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Palantir Founders Made Themselves ‘Emperor for Life,’ Suit Says

April 1, 2021, 5:32 PM

A Palantir Technologies Inc. shareholder sued Peter Thiel and its other two founders in Delaware Chancery Court on Thursday, claiming they made themselves “corporate emperor for life” through charter provisions that make investor votes “magically appear and disappear” on demand.

“The founders decided to completely untether voting power from equity ownership” by providing that their shares always control 49.99% of the vote, no matter how much of Palantir they own, the complaint says. “This power grab stretches the flexible bands that keep Delaware law in balance beyond their breaking point.”

In addition to Thiel, the lawsuit targets Alexander Karp, Stephen Cohen, and Palantir itself. It challenges the legality of charter clauses allegedly providing that the relative voting power of each share be “continuously adjusted post-hoc to accommodate the grant of fixed voting power” to the three founders.

Palantir didn’t immediately respond to a request for comment Thursday.

Under Delaware corporate law, shares—not individuals—"have defined voting power,” according to the proposed class action. The “unprecedented construct” of the “class F” shares held by the founders “turns this fundamental structural premise of Delaware law on its head,” the lawsuit says.

The “variable voting rights” provisions also allegedly lead to “practical problems": Because the power of class F stock “is never cognizable in advance,” the power of class A and class B shares is “always in flux.” That “wreaks havoc” on the company’s capital structure, according to the complaint.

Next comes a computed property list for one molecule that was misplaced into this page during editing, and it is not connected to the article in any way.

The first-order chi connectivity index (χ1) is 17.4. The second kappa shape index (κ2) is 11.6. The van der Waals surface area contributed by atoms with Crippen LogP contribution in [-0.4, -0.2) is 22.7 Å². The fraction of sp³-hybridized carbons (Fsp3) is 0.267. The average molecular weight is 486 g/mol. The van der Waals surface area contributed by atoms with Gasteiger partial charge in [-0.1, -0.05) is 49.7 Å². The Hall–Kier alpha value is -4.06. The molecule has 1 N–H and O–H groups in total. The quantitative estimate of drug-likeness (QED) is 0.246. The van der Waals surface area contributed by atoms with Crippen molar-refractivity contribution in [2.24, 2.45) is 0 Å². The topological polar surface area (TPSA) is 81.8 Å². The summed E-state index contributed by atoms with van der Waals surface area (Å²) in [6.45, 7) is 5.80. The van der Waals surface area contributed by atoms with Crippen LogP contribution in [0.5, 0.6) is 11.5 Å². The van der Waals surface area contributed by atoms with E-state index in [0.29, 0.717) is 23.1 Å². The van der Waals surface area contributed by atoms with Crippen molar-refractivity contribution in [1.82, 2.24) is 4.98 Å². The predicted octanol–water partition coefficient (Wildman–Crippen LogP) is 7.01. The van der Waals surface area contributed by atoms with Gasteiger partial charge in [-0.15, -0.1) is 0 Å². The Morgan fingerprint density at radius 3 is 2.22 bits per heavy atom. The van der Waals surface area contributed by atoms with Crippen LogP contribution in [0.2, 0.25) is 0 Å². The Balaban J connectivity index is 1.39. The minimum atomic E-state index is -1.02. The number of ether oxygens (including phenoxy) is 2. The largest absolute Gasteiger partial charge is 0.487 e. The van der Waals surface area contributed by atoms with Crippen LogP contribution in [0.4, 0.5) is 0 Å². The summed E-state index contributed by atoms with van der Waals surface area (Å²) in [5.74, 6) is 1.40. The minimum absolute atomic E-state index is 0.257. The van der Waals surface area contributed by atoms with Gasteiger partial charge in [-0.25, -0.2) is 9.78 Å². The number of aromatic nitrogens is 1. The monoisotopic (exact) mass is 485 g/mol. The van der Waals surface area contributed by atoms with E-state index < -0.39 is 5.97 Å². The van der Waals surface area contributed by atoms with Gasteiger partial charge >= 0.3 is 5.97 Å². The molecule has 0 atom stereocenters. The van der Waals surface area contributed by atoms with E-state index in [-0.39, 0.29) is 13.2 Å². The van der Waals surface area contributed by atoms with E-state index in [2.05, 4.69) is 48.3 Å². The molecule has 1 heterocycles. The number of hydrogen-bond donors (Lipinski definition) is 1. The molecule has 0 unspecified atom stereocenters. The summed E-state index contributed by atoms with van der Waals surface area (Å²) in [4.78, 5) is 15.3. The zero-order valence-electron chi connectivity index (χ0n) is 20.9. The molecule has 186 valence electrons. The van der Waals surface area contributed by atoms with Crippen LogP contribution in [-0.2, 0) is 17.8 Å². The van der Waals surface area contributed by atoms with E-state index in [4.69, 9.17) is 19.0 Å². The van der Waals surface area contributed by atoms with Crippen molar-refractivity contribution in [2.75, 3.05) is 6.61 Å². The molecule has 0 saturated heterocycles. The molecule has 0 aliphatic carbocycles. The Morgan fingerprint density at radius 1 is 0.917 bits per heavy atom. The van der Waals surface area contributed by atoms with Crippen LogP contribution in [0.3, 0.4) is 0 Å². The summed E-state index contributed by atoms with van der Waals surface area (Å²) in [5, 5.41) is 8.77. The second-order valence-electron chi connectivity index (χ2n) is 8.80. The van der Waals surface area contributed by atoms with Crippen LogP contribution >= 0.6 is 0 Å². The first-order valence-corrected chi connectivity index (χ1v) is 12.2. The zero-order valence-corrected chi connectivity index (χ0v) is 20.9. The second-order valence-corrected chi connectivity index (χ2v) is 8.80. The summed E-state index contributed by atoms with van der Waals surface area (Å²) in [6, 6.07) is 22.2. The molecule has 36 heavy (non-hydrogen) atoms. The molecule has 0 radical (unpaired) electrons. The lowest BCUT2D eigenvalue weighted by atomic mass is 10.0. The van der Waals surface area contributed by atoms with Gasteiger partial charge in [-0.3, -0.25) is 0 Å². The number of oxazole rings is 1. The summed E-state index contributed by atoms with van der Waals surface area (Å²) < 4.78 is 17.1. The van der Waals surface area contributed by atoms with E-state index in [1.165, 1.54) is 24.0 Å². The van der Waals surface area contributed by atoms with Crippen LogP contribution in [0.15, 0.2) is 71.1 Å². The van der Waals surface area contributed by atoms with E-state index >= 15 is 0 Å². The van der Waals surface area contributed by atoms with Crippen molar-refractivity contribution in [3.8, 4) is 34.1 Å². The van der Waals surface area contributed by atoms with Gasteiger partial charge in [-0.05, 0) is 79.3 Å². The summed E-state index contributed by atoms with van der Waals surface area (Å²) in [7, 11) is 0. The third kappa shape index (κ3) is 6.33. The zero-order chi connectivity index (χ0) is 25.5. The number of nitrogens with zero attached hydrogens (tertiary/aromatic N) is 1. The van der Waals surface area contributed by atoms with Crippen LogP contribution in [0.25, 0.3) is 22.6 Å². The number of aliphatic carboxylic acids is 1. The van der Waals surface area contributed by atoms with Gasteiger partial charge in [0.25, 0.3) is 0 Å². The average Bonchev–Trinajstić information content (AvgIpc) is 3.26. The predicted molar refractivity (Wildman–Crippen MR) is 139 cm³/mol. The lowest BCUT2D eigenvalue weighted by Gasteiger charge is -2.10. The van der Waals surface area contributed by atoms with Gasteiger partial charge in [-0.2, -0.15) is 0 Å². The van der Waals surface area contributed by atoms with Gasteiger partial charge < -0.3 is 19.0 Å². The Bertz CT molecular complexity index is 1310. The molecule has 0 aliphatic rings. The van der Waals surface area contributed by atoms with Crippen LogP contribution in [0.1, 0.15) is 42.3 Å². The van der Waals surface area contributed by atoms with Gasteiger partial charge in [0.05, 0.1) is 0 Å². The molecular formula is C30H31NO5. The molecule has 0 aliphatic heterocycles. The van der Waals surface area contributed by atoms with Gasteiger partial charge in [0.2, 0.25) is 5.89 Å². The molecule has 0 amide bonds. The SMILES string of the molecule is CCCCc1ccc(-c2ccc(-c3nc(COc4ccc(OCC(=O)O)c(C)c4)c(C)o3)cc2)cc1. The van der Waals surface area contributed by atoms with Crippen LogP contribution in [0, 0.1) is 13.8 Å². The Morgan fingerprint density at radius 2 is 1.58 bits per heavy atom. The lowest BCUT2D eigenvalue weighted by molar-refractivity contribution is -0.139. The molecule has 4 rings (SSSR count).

“Class F stock does not have one vote per share, 10 votes per share, or even 1 million votes per share,” the lawsuit says.

Instead, the power of class F stock is allegedly reverse-engineered from the number of votes cast on any given proposal, “as if by magic,” to represent exactly 49.99% of the total.

Under the charter, “the class F stock will continue to impart this magic voting power in every election from now until the date that the last of the three founders dies,” which will likely “be a generation” from now, considering that Cohen is just 37, according to the complaint.

“The class F stock is not ‘stock’ at all,” the lawsuit says. “It is instead the allocation to the three founders, by fiat, of the right to control the company for the rest of their lives. The fact that the corporate tacticians at work here called this ‘stock’ rather than a ‘floating supervoting proxy’ or a ‘magic bean’ is of no moment.”

Cause of Action: Sections 212, 151, and 231 of the Delaware General Corporation Law.

Relief: Invalidation of the class F stock and the charter provisions authorizing it; costs and fees.

Potential Class Size: The holders of 1.75 billion class A shares of Palantir stock and 69 million class B shares.

Attorneys: The plaintiff is represented by Bernstein Litowitz Berger & Grossmann LLP, Saxena White PA, and Friedman Oster & Tejtel PLLC.

The case is Hirsch v. Palantir Techs. Inc., Del. Ch., No. 2021-0275, complaint filed 4/1/21.

To contact the reporter on this story: Mike Leonard in Washington at mleonard@bloomberglaw.com

To contact the editors responsible for this story: Rob Tricchinelli at rtricchinelli@bloomberglaw.com; Peggy Aulino at maulino@bloomberglaw.com

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